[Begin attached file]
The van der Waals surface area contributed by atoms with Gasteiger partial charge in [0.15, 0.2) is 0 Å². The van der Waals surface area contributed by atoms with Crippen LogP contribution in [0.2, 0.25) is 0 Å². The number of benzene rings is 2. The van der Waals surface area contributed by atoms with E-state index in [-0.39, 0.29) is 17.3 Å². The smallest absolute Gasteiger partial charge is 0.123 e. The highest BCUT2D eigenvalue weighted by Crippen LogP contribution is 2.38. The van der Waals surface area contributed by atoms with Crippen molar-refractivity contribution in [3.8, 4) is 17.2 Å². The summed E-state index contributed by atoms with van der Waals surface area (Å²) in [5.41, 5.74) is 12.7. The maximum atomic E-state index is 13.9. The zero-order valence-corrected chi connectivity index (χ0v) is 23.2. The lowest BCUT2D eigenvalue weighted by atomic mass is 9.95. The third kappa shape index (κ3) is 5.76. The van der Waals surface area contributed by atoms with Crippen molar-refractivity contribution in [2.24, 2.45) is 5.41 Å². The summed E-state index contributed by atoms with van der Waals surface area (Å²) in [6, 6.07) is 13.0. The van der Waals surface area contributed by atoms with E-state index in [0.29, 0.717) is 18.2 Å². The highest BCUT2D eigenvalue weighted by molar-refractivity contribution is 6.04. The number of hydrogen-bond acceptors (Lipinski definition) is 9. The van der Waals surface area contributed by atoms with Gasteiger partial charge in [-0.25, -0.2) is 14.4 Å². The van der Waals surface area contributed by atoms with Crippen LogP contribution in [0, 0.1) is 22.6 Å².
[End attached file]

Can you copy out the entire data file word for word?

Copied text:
The van der Waals surface area contributed by atoms with Gasteiger partial charge in [0.15, 0.2) is 0 Å². The van der Waals surface area contributed by atoms with Crippen LogP contribution in [0.2, 0.25) is 0 Å². The number of benzene rings is 2. The van der Waals surface area contributed by atoms with E-state index in [-0.39, 0.29) is 17.3 Å². The smallest absolute Gasteiger partial charge is 0.123 e. The highest BCUT2D eigenvalue weighted by Crippen LogP contribution is 2.38. The van der Waals surface area contributed by atoms with Crippen molar-refractivity contribution in [3.8, 4) is 17.2 Å². The summed E-state index contributed by atoms with van der Waals surface area (Å²) in [5.41, 5.74) is 12.7. The maximum atomic E-state index is 13.9. The zero-order valence-corrected chi connectivity index (χ0v) is 23.2. The lowest BCUT2D eigenvalue weighted by atomic mass is 9.95. The third kappa shape index (κ3) is 5.76. The van der Waals surface area contributed by atoms with Crippen molar-refractivity contribution in [2.24, 2.45) is 5.41 Å². The summed E-state index contributed by atoms with van der Waals surface area (Å²) in [6, 6.07) is 13.0. The van der Waals surface area contributed by atoms with E-state index in [0.29, 0.717) is 18.2 Å². The highest BCUT2D eigenvalue weighted by molar-refractivity contribution is 6.04. The number of hydrogen-bond acceptors (Lipinski definition) is 9. The van der Waals surface area contributed by atoms with Gasteiger partial charge in [-0.25, -0.2) is 14.4 Å². The van der Waals surface area contributed by atoms with Crippen LogP contribution in [0, 0.1) is 22.6 Å².